I have often discussed in these blogs the importance of preparation in order to take advantage of your media opportunities. That’s especially true when, unlike the Vatican, you don’t know when those opportunities will present themselves. It’s very easy to miss a great chance at “getting noticed” if you aren’t ready for it. And as we’ve seen from the Vatican, the more you understand about the message you hope to send, the more effective your messaging will be.
Pope Francis seems to be solidly tuned in to the Vatican’s messaging effort. His greeting of the crowd and early comments have gotten a very positive response…and positive media coverage. He has used his big media opportunity to make a solid first impression. I suspect that was just the beginning of what we will see in the future.
So for some excellent examples of how to build your media strategy, keep an eye on Rome. Like the faithful who walked out of St. Peter’s Square uplifted, you, too, may come away with your own special gift from the Holy See.
When the Dow Jones Industrial Average rose to an all-time high this week, news reporters –as they are want to do when a market milestone is set—spent a lot of time trying to put the record in perspective. One of my favorites was from an old colleague of mine, Joe Connolly, a Wall Street Journal reporter who works for CBS Radio. Joe noted the last time the Dow was at record levels (October, 2007), the RAZR was the hot cellphone, the iPhone was just coming out and Bernie Madoff was running an investment firm in Manhattan. It was a funny line that really caught my attention because it put the story in a simple frame of reference that a lot of people understood. Joe is a great broadcaster in part because he often uses these kinds of audience-grabbing comparisons in his reports.
Joe’s technique is a valuable one that you should remember in your efforts to get noticed in the media. In education circles, it’s a teaching method called “compare and contrast.” Explaining how your message compares and contrasts to something the audience already knows makes it easier to understand…and be remembered. And nothing is better for media success than being clear and memorable.
Of course, all this takes preparation. You need to know exactly what message you want to deliver…then determine what well-known examples are out there to which you can compare and contrast that message.
So start today to think about how you might “compare and contrast” your own message. Then, when a media opportunity does come around, you will be ready to deliver a unique line that will make you stand out from everyone else.
It was one of the most memorable pictures of the 2012 Summer Olympics in London.
American gymnast McKayla Maroney, after stumbling during her vault routine and only taking a silver medal, produced the now-famous “unimpressed” look on the medal stand.
The picture was splashed all over the media, so much so that during the team’s celebratory visit to the White House, even President Obama took note, joining Maroney in reproducing the look for an official photo of the event.
Wisely, Maroney has recognized the value of what was actually an unhappy reaction to her lack of success. Instead of seeing it as a negative, Maroney has been using the picture to her advantage, helping her secure business opportunities and stay in the spotlight.
Media opportunities can come in all different forms…and at different times. I’m pretty sure at that moment on the stand in London Maroney didn’t plan to make a face she could parlay into real gold. However, once she saw how it took off, she made sure not only to embrace it but to also make it her signature mark…a brilliant media strategy.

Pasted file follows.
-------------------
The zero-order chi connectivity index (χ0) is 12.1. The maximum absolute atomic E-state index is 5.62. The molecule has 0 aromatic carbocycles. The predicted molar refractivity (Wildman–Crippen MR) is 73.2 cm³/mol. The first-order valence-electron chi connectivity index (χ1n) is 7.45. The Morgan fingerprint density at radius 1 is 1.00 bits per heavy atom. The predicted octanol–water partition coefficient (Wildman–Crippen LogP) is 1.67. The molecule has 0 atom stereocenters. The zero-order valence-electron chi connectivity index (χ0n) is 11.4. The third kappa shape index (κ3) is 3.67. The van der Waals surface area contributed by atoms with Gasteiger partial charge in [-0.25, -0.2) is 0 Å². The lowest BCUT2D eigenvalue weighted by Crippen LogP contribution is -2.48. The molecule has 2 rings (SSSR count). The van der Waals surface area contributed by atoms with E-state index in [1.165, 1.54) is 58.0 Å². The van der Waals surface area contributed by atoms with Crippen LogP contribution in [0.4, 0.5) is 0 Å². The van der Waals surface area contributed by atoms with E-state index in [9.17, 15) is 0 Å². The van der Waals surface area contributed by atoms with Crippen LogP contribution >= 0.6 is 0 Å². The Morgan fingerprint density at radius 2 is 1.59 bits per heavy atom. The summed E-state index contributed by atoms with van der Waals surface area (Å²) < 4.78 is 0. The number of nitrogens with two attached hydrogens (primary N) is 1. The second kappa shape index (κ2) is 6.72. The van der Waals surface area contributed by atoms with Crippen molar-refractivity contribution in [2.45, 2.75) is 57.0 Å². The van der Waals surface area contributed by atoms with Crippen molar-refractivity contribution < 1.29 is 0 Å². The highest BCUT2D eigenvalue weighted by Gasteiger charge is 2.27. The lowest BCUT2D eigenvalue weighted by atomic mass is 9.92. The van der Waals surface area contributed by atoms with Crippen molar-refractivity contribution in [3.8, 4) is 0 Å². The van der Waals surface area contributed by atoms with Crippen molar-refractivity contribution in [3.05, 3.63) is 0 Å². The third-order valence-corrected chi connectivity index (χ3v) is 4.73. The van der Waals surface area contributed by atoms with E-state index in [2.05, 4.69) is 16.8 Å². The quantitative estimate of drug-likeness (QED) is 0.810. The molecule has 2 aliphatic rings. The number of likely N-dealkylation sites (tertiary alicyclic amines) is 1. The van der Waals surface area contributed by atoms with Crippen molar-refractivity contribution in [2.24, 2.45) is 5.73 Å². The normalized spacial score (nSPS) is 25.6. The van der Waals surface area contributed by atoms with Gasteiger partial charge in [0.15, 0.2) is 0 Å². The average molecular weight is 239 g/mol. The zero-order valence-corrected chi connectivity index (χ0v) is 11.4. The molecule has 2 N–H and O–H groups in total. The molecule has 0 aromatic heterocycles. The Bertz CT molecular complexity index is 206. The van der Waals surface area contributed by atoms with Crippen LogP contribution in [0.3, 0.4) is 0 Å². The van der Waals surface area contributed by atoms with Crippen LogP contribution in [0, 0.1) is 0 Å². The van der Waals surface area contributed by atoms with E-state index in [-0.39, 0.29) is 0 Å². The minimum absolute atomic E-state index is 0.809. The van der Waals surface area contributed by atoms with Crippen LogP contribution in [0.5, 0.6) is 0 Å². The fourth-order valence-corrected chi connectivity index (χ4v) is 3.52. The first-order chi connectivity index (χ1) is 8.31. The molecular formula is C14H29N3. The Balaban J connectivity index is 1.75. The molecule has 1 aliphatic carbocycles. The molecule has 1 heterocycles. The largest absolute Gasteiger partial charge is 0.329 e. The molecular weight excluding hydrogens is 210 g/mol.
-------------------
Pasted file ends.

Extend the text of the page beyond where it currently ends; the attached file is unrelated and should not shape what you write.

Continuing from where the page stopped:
You, too, may find yourself in a surprise or unlikely situation that suddenly provides you with a chance to make a big media splash. If you do, it’s important to take advantage of the opportunity. And the only way you can do that successfully is to be prepared– by understanding what your message is and how you want to present it.
So take a tip from McKayla Maroney, who stumbled on a big opportunity and then took advantage of it. She may have only won silver at the Olympics, but she owns a media strategy of gold.
One of the most important aspects of a successful media strategy is for you to control how you are portrayed…not the media.
A great example of someone really trying hard to do that is race car driver Danica Patrick.
Patrick of course gets tremendous media coverage because she is a woman succeeding in a male-dominated sport. All the headlines going into this year’s Daytona 500 was how she was the first female to ever win the pole position to start the race.
Patrick ended up finishing eighth, and every post-race news story was the same— the first mention was that Jimmy Johnson won, then it was how Patrick made history with the highest finish ever for a woman.
She didn’t like that. In her post-race comments, Patrick made it clear that WINNING was what mattered and that being happy with a top-10 finish would be setting herself up for failure.
Patrick doesn’t want to be known as the best FEMALE race car driver…she wants to be the best race car driver, period. And in every media opportunity, she tries to hammer home that point. It’s a tough battle, because obviously her gender is a big part of the story and will likely be so for a long time to come. But we should give her kudos for trying to change the discussion from male/female to just NASCAR racing.
The way you present yourself to the media will go a long way to determining how you are portrayed. If you have a clear understanding of your message and keep that message always front and center, there’s a good chance you will be seen in the way you want. Bad preparation and loss of focus allows others to step in and paint you in a whatever light they choose…and it’s likely you won’t like the result.
So remember, be like Danca Patrick. Know what your message is and deliver it every chance you can. Do that and you’ll have a great chance finishing first in the race for good media attention.